LANSING, Mich. – A day after Michigan reported its lowest daily death total in almost two months, the governor is expected to announce parts of the state can reopen during a press conference Monday. The reopenings could happen as soon as Friday.
Sources told FOX 2 that Gretchen Whitmer will allow businesses located in parts of the lower peninsula and upper peninsula to reopen and operate in a limited capacity. Gatherings of 10 or fewer people will be allowed again. The decision is one that Republicans have pressed for weeks, despite Whitmer’s emphasis on maintaining blanket bans on business across the state.
The new order reflects a region-based approach that conservative lawmakers have pushed for since April, arguing the governor’s executive orders that act as blanket rulings across the state put unnecessary pressure on residents living in parts of Michigan less impacted by COVID-19. Whitmer has pushed back on that request, arguing less-populated regions don’t have the same health care capacity as Southeast Michigan.
The decision also reflects the state’s declining spread of new coronavirus cases.
On top of its most encouraging daily reports since the outbreak first began, Michigan confirmed only 11 more deaths on Sunday. While the low number likely reflects the lower average totals usually confirmed on weekends, it’s also fewer than any number health officials have confirmed since March 24, about 14 days after the outbreak was officially confirmed in the state.
In an even more good news to report, Michigan’s former epicenter and one of the worst-hit cities in the country confirmed zero deaths on Sunday. Detroit’s chief health officer Denise Fair called the news “encouraging” but asked residents to be wary of daily results like that.
Those falling numbers correlate with the growing list of businesses, public places, and travel restrictions returning to a state of normalcy. Following one week of reopened manufacturing, Ford, General Motors, and Fiat-Chrysler all brought back workers to their assembly lines on Monday. But even with returns to normal, things will look very different for those returning.https://infogram.com/f1d0f6c8-5982-47ff-b1af-b269b03715f7?src=embed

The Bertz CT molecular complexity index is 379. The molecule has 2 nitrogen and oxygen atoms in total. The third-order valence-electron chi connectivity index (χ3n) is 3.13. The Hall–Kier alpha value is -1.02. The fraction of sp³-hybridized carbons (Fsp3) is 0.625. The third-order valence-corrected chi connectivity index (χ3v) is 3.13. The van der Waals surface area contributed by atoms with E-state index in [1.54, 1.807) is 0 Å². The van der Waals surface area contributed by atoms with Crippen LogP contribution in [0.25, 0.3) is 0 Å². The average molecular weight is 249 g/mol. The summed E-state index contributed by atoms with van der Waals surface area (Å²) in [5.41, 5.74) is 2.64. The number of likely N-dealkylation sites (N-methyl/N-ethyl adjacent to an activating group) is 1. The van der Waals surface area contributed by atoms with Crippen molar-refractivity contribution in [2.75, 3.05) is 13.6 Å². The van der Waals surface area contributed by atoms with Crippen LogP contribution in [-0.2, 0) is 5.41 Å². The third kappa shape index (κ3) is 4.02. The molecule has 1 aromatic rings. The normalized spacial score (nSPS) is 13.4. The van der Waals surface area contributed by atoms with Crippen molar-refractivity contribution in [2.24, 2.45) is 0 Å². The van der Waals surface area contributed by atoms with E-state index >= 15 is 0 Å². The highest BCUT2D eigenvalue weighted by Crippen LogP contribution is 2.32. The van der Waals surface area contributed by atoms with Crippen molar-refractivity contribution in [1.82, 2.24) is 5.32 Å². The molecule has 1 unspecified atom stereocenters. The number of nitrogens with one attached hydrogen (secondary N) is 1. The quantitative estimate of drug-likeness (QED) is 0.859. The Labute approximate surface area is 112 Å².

Health screenings, front door checkpoints, mandatory social distancing and plenty of personal protective equipment will be among the first things to greet workers returning to work. It’s likely to be the new protocol for months to come as Michigan balances re-engaging its economy.
The balancing act will bleed into the summer and fall, where officials are already looking at what options are available to them as they consider how to restart school.
“Michigan has approximately 1.5 million K-12 public education students, about 3,500 schools and only about 100 days until we have to have our plan ready to be executed,” said Whitmer during a Friday press conference. Last week, she unveiled a 20-person Return to Learning Advisory Council which will guide the state’s path forward on education. It will be made up of students, parents, educators, administrators, and public health officials.
After two months off, Fiat-Chrysler employees return to work
Employees at Fiat-Chrysler will return to work for the first time in more than two months. As the state still battles the COVID-19 pandemic, workers will reenter the workforce amid new precautions and safety measures – which start at the door.
How it looks for public schools will be different. While COVID-19’s effects on elderly individuals are well documented, it’s unclear how children are impacted. While they probably don’t carry the same underlying conditions that worsen symptoms in older residents, there are studies documenting unusual cases of inflammation in the heart and blood vessels in children. Multiple cases have already been reported in Michigan.
Among other questions that are top of mind for public health officials is what kind of increase in cases will follow the state’s reopening. Whitmer and her chief medical executive Dr. Joneigh Khaldun have both warned a second surge in coronavirus-linked cases could decimate the state’s hurting economy and quickly shrink the fragile health care capacity.
Hospitalizations, like new cases and deaths, have been declining for some time. Metrics like those, in addition to boosting testing capacity, will inform how and when the state can reopen.